Last month the Financial Times’ Gillian Tett met Inge Thulin, the Swedish-born chief executive of 3M, an American conglomerate at the Council on Foreign Relations in New York (below).
She reports that – though 60% of its revenues and 40% of 3M’s workforce are outside American shores – Mr Thulin, when discussing corporate strategy, prefers to talk about “localisation”:
“Our strategy has changed. If you go back [several] years, there was a strategy of producing at huge facilities at certain places around the world, and shipping it to other countries. But now we have a strategy of localisation and regionalisation. We think you should invest in your domestic market as much as you can.”
Instead of “free” trade, American executives are now calling for “fair” trade, along with “reciprocity” and “equalisation” of trade deals.
When Donald Trump started talking about restoring US manufacturing last year, he tapped into a subtle trend that was already emerging. As the West Midlands Producers’ site noted, the reshoring trend, successes and possible pinch points, have been systematically explored and publicised by Aston University’s Professor David Bailey since 2013; two years it quoted Professor Dr Michael D. Johnson, Department of Engineering Technology and Industrial Distribution, Texas A&M University, briefly in the FT:
“My colleagues and I have found that importing goods from China to developed countries (for example, the US) entails numerous increased costs: transportation, inventory carrying, and production and logistics oversight. The combination of these increased costs, just-in-time manufacturing needs, and increased developing country labour rates contribute to the economic viability of localised flexible manufacturing facilities serving developed country markets”.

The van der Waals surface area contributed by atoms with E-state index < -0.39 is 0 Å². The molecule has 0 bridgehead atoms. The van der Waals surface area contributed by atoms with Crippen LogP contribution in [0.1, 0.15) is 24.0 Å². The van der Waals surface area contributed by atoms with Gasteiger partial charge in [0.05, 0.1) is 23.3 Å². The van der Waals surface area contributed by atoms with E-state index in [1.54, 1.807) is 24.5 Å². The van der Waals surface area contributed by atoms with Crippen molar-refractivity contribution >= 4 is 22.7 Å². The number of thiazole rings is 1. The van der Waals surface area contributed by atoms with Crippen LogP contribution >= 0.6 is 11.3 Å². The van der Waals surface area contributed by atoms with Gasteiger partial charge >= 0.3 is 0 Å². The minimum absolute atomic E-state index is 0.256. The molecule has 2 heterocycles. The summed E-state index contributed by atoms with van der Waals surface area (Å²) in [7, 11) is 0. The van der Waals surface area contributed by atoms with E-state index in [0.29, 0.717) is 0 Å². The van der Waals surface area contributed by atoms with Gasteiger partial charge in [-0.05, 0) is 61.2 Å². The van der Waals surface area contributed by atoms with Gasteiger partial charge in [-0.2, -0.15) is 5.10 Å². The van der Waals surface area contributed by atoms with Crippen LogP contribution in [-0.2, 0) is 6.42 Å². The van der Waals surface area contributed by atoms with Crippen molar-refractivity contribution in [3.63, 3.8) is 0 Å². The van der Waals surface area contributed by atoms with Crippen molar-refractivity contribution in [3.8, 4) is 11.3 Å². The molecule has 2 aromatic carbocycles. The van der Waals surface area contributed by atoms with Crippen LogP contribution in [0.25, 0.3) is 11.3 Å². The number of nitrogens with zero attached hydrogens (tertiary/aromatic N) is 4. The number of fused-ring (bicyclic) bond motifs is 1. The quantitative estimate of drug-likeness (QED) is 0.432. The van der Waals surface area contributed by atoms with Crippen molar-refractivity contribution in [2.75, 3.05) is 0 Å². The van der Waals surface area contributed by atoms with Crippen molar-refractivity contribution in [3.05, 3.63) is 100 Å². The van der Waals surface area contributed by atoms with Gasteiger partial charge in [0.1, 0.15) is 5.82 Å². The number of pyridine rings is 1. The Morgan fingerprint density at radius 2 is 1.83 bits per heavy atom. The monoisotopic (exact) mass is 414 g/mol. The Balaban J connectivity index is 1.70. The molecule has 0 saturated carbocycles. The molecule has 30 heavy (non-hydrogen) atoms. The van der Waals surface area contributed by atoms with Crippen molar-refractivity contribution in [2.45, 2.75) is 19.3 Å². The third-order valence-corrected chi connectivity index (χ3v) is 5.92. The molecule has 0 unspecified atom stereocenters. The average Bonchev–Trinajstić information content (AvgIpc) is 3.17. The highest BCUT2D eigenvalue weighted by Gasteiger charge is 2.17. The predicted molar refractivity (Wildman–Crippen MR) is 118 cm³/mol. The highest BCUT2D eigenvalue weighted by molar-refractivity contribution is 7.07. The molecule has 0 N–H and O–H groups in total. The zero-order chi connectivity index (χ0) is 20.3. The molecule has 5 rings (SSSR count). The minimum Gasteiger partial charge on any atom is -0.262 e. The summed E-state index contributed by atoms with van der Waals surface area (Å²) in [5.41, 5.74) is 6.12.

Ms Tett recommends a survey of US companies conducted by the Boston Consulting Group which showed that as recently as 2012 American companies were busy building cross-border supply chains, 30% with China – but 31% in 2015 planned to boost production in America and only 20% in China.
- One reason for this shift is a rise in relative wage costs in China.
- Another is that production costs in the US have fallen because of automation and cheap energy.
- However, a third point is that chief executives have realised that long supply chains create political and logistical risks.
“The days of outsourcing are declining,” Jeff Immelt, General Electric chief executive, observed late last year. “Chasing the lowest labour costs is yesterday’s model.” even before Mr Trump arrived in office, the C-suite (slang: important senior executives) was losing its blind faith in globalisation. For better or worse, we face a more localised world”.